Poor water policy to blame for drought: farmers

By Sophie Baldwin

Drought can bring a man and his business to their knees.

It can be cruel and debilitating as crops wither and livestock starve to death before your eyes.

As tough as it is, Norm and Jan Thomas and their boys Cameron, Anthony and Shaun accept drought as part of life on the land on their property Cambria, 20 minutes from Barham in NSW.

But what they can’t accept is poor water policy.

‘‘This is a man-made drought and it is killing off irrigated agriculture in Australia,’’ Norm said.

Dartmouth Dam is sitting at 74.5 per cent capacity and Hume Dam is around 43 per cent.

‘‘In the past these type of storage levels would mean in a dry, drought year, we would still get an allocation of some sort and be able to grow hay, grain, cereal and fatten stock — this year we can’t produce anything because we have no allocation and water is being sent out to sea at South Australia or flooding the bush,’’ Norm said.

Under the Murray-Darling Basin Plan, the environmental water holder has recovered about 2100Gl of water, the majority of which has come from Victorian and NSW irrigators.

The loss of water has had a significant negative impact on the towns that rely on irrigated agriculture to support them — services and shops are closing and school numbers and community club memberships are decreasing as families leave the country in search of employment elsewhere.

‘‘Permanent water is expensive and we simply can’t justify the cost of purchasing temporary water either so we are screwed, we can’t grow anything,’’ Shaun said.

He said as water left the district, costs to supply were distributed across fewer irrigators, resulting in ever increasing fees.

The Thomases face a yearly water bill of about $45000 — whether they irrigate or not.

The family has been farming in the area for more than 100 years; Shaun is the fourth generation.

Like many long-standing local families the Thomases even have a road named after them, not to mention they actually built it themselves, with just the help of a shire grader.

‘‘We built the road to help get the kids to school. Back then there were 23 kids on the bus, today there is just one,’’ Norm said, shaking his head.

The Thomases might have decades and decades of farming behind them, but water policy is crushing them.

They will make it through this season, but after that they have no idea what will happen to them if conditions remain dry.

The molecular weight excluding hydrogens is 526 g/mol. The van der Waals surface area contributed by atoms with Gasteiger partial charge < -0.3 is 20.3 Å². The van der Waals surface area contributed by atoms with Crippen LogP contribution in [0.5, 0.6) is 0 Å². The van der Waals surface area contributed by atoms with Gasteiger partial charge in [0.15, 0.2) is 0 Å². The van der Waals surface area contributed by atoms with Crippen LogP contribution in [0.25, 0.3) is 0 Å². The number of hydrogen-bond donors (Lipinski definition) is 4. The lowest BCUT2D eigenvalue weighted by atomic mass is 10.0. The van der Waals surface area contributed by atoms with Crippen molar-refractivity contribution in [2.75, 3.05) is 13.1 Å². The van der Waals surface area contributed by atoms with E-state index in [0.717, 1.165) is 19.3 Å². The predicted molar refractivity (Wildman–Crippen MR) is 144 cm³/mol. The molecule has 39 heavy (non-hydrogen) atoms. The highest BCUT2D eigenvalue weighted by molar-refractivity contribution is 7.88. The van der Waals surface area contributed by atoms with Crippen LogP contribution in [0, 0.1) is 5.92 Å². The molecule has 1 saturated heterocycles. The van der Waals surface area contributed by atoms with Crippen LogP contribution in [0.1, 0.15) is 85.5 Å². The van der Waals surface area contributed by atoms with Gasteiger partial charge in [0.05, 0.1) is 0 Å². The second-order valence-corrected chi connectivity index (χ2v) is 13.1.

They have gambled on a significant financial investment purchasing additional land.

But they worry instead of setting their family up for future generations, it could actually contribute to their demise, if dry conditions continue and the irrigation allocation remains at zero.

A zero allocation has meant a small 300tonne cereal crop harvest, no rice planting for 2018 and the forced sale of last year’s lambs.

They watched 810ha of crop wilt and die before their eyes.

‘‘We are fortunate to have some hay and grain on hand to feed the sheep but that will only get us through so far then who knows,’’ Shaun said.

In a good year their 3000ha farm can produce 2000tonne of rice, 1800tonne of cereal and support up to 1000 ewes.

Their rice crop also attracts vast amounts of wildlife every year.

Ecologist Matt Herring from Murray Wildlife previously held a field day at Cambria, where 97 species of bird were noted on the property over the growing and harvesting cycle of the rice crop.

Cambria has been home to the third largest sighting of painted snipes in Australia, as well as rare species including bitterns, magpie geese and spotted crakes.

No water means no rice and no micro-wetland for the birds and animals that this crop always supports.

‘‘My father was an avid birdwatcher and he passed his knowledge on to me,’’ Norm said.

‘‘Before he passed away I was able to show him two things that had never been sighted on Cambria before — magpie geese and a black wallaby — and it was a huge thrill for both of us.’’

The Thomases have always taken great pride in what their farm can grow and the wildlife it can support.

‘‘One little mistake now and you are history, the pressure is just enormous,’’ Norm said.

‘‘This season we lasered paddocks in preparation for rice and we have had the cost of that but there will be no return — we can’t grow rice because there is simply no water in our system,’’ Shaun said.

There will be no significant income for the family until next spring — and that is providing it rains.

‘‘We have no idea what to budget for or even what a normal year is for us any more,’’ Norm said.

‘‘We have the next 12 months covered but after that we will be in no-man’s land and back to the bank manager if things don’t change.’’

An emotional Norm said Cambria meant everything to him.

‘‘My father and his father’s father, they have all had a crack and I would love my boys and their children to have the opportunity to farm here — over 100 years of farming in one place would be very hard to walk away from.

‘‘We can deal with the exposure to the elements, it’s all the red tape and bullshit that now goes with water that is making it all so hard.’’

In fact times have been so difficult, Cameron and Anthony have travelled to Western Australia in search of employment.

This has helped take some financial pressure off the farm.

‘‘The farm is my passion and I want to be able to hand it on to the next generation so they can improve and expand it into the future for their families,’’ Norm said.

Shaun returned to the farm with knowledge in the agronomy field.

‘‘Mum and Dad made sure the three of us boys moved off-farm to try something different and we all chose careers related to agriculture,’’ Shaun said.

He is determined to improve the farm, like the generations before him.

‘‘I want to make a life on the farm. Not only for me but for the children I hope to have one day — I want them to be able to have the same opportunities and freedoms I have had growing up.’’